"When you think you are "giving"... you are actually getting much much more in return... and it's something that money cannot buy." – Margarita L. Austria, Vietnam program.
"In my opinion it is one of the the most rewarding experiences one can have. You can learn things about yourself that you can never imagine, it teaches you to be humble, respectful, accepting and caring person. It makes you a better you." - Kirsti Kosonen, Tanzania program.
The information in this report has been drawn from three key sources:
1. Global Volunteer Network (GVN) Survey
Former volunteers from GVN’s volunteer programs were asked to complete an online survey regarding how they had benefited from their program. The survey collected both qualitative and quantitative data and included volunteers of all ages and backgrounds.
This report also takes into consideration key academic research and what universities have to say about volunteering internationally.
International volunteering is regularly discussed in the media and this report includes relevant quotes and statistics from media in both the UK and USA.
Campus Explorer 2010, 10 Reasons to Take a Gap Year, http://www.campusexplorer.com/college-advice-tips/7160010C/Top-10-Reasons-to-Take-a-Gap-Year/ (accessed 1st November 2010)
Cook, P. and Jackson, N. 2006, Individuals fail to capitalize on the benefits of volunteering, http://www.worldvolunteerweb.org/fileadmin/docdb/pdf/2006/Valuing_volunteering_Jan_06.pdf (accessed 1st November 2010)
CNN 2007, Be your own change, http://edition.cnn.com/2007/WORLD/africa/11/13/btc.ngos/index.html (accessed 1st November 2010)
Gregory, S. 2010, Time Out: Gauging the Value of a Gap Year Before College,
Time Magazine, http://www.time.com/time/magazine/article/0,9171,2015783,00.html (accessed 1st November 2010)
Harvard College of Admissions 2006, Taking Time Off, http://www.admissions.college.harvard.edu/apply/time_off/index.html (accessed 1st November 2010)
Heath, S. 2005, The pre-university gap year: a research agenda, Gap Year Working Paper, University of Southampton, UK
Jones, A. 2005, Assessing international youth service programmes in two low-income countries, Voluntary Action, vol. 7, no. 2, 87-99
Lewis, D. 2005, Globalisation and international service: a development perspective, Voluntary Action, vol. 7, no. 2, 13-25
McGehee, N.G. 2002, Alternative tourism and social movements, Annals of Tourism Research, vol. 29, no. 1, 124-143
McGehee, N.G. & Santos, C.A. 2005, Social change, Discourse and volunteer tourism, Annals of Tourism Research, vol. 32, no. 3, 760-779
Raymond, E. 2007, Making a difference? Good practice in volunteer tourism, Unpublished Masters thesis, University of Otago, NZ.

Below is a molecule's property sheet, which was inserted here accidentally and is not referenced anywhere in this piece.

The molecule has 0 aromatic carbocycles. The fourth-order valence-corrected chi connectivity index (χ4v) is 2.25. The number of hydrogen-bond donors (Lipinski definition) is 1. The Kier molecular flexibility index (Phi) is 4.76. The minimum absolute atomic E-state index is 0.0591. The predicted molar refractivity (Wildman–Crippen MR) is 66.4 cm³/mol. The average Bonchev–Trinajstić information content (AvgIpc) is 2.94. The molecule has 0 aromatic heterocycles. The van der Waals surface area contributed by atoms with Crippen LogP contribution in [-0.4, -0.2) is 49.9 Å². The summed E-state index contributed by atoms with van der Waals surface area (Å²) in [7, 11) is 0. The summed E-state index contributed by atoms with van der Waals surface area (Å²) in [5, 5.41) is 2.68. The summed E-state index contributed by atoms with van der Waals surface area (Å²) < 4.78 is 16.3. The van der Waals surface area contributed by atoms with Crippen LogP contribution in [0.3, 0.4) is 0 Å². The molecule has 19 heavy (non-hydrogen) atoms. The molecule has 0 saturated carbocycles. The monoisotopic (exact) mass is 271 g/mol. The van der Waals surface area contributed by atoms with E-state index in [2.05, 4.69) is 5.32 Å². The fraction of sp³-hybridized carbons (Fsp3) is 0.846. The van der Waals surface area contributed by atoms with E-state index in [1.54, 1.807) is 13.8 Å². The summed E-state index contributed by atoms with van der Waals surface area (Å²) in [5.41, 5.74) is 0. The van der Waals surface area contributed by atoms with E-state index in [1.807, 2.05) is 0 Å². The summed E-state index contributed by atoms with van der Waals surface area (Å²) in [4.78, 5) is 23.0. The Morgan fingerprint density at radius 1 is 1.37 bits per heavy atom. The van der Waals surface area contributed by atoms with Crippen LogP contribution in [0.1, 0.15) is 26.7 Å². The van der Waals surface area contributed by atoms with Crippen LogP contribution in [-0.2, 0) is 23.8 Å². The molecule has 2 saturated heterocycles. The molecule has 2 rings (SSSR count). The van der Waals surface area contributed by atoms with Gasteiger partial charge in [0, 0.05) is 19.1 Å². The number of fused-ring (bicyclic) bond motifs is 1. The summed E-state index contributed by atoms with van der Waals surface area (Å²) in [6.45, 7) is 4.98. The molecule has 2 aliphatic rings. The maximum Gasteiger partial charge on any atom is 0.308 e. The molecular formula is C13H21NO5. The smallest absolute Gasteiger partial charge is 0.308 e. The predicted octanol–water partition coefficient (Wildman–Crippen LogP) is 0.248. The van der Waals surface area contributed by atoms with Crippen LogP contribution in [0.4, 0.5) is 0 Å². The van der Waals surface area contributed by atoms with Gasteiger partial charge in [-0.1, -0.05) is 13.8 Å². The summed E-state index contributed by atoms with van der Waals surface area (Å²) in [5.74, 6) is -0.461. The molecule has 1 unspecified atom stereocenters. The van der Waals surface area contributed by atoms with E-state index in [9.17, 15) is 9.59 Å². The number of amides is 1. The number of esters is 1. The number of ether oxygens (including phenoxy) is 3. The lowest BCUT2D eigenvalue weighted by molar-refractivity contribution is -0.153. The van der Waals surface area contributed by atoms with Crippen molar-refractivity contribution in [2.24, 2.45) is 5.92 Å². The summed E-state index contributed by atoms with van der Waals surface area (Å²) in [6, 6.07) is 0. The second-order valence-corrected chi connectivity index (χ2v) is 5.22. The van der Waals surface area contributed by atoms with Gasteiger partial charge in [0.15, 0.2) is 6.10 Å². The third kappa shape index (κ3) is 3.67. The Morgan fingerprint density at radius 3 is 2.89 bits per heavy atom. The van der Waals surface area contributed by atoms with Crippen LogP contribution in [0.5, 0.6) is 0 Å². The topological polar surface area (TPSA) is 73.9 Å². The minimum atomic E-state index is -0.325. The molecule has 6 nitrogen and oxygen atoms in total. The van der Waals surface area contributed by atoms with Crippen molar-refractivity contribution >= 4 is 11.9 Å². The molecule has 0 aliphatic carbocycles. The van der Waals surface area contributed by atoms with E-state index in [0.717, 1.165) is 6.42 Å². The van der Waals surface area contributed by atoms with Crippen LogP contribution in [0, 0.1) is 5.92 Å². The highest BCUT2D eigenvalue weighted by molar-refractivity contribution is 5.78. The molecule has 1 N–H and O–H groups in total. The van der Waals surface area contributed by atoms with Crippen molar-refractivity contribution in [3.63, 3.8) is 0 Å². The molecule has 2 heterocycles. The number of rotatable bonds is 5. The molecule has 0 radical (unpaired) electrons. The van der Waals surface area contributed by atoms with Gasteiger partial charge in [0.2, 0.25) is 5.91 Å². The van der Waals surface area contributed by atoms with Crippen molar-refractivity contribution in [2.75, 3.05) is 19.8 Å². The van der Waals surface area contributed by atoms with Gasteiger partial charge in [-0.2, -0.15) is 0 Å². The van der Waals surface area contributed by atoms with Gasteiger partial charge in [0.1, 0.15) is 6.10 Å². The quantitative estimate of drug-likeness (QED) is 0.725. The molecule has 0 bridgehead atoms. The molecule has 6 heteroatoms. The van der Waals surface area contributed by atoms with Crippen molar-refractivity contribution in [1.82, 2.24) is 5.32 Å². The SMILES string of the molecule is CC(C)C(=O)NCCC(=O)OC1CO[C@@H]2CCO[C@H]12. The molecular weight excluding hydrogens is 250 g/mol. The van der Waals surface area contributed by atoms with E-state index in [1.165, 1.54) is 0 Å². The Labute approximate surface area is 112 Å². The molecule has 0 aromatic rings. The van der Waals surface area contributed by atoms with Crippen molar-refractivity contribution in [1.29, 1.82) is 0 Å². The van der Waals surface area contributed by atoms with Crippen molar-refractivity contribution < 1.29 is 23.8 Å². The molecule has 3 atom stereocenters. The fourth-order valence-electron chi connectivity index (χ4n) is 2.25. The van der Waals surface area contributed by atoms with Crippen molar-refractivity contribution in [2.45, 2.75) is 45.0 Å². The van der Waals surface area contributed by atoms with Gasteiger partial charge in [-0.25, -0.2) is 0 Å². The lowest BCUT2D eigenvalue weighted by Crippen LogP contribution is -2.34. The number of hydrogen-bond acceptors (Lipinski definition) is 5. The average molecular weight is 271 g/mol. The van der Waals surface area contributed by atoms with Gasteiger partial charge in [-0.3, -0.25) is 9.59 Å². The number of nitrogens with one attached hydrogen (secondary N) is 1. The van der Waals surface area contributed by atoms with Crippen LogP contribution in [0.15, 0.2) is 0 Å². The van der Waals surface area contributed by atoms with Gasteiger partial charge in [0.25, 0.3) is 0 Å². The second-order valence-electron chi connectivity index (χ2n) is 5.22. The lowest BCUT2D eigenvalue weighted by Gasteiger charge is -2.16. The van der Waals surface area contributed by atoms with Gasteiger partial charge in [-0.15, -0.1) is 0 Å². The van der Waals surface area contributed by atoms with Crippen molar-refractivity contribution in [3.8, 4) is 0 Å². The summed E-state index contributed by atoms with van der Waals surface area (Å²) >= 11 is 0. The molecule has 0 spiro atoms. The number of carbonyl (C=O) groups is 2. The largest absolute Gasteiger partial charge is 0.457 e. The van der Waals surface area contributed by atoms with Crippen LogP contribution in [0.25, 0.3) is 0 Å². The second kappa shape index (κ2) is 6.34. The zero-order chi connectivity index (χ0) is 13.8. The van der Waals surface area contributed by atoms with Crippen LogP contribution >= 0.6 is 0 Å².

Rehberg, W. 2005, Altruistic individualists: Motivations for international volunteering among young adults in Switzerland, Voluntas: International Journal of Voluntary and Nonprofit Organisations, vol. 16, no. 2, 109-122
Starr, G. 2008, What Are the Benefits of Volunteering Abroad? http://traveltips.usatoday.com/benefits-volunteering-abroad-13417.html (accessed 1st November 2010).
Simpson, K. 2005a, Dropping out or signing up? The professionalisation of youth travel, Antipode,vol. 37, no. 3, 447-469
Simpson, K. 2005b, Broad horizons? Geographies and pedagogies of the gap year, Unpublished PhD thesis, University of Newcastle, UK
Wearing, S. 2001, Volunteer Tourism: Experiences that make a difference, CABI, Oxon
Wearing, S. 2004, Examining best practice in volunteer tourism, in A.R. Stebbins & M.Graham Volunteering as Leisure/Leisure as Volunteering: An international assessment,CABI, Oxon
Eliza Raymond has a Masters focused on international volunteer programs from the University of Otago, New Zealand.
She has published work about international volunteering in Journeys of Discovery in Volunteer Tourism, the Journal of Sustainable Tourism, the VolunTourist Newsletter, Tourism Recreation Research, and the Journal of Geography Teachers.
She has also presented her work at the ATLAS Conference: Tourism After Oil.
Eliza has volunteered all over the world and has worked for the Global Volunteer Network for the last 3 years.
CNN has made a list of the groups that can help you to make a positive impact on the world around you, and they recommend GVN
"I'd love to see more young people taking action to help the poor and disadvantaged. Two places to get started are Network for Good and Global Volunteer Network." - Newsweek Web.
"This was a tremendous experience and I appreciate the wonderful and responsive support provided by the GVN staff before my trip, while I was there, and still, afterwards with follow-up inquiries via email! Many thanks!!" – Stephanie Vitrano, Haiti program.
"I have researched many volunteer organisations and GVN was my third volunteer project. I rate GVN higher in value for money, transparency and breadth of placement than any other I have seen. Keep doing what you are doing - so many programmes are extortionately expensive and GVN makes volunteering affordable to most thus encouraging more people into the experience benefitting both volunteer and the placement organization" – Lisa Knott, India program.
"I have had the opportunity to volunteer through several different organizations and I would only strongly recommend GVN to others. They're honest, organized and supportive. I felt useful at the projects and felt a lot of freedom to explore on my own." – Jan Reid, Thailand program.
"Stop thinking...just do it!!!" – Anonymous, Ecuador program.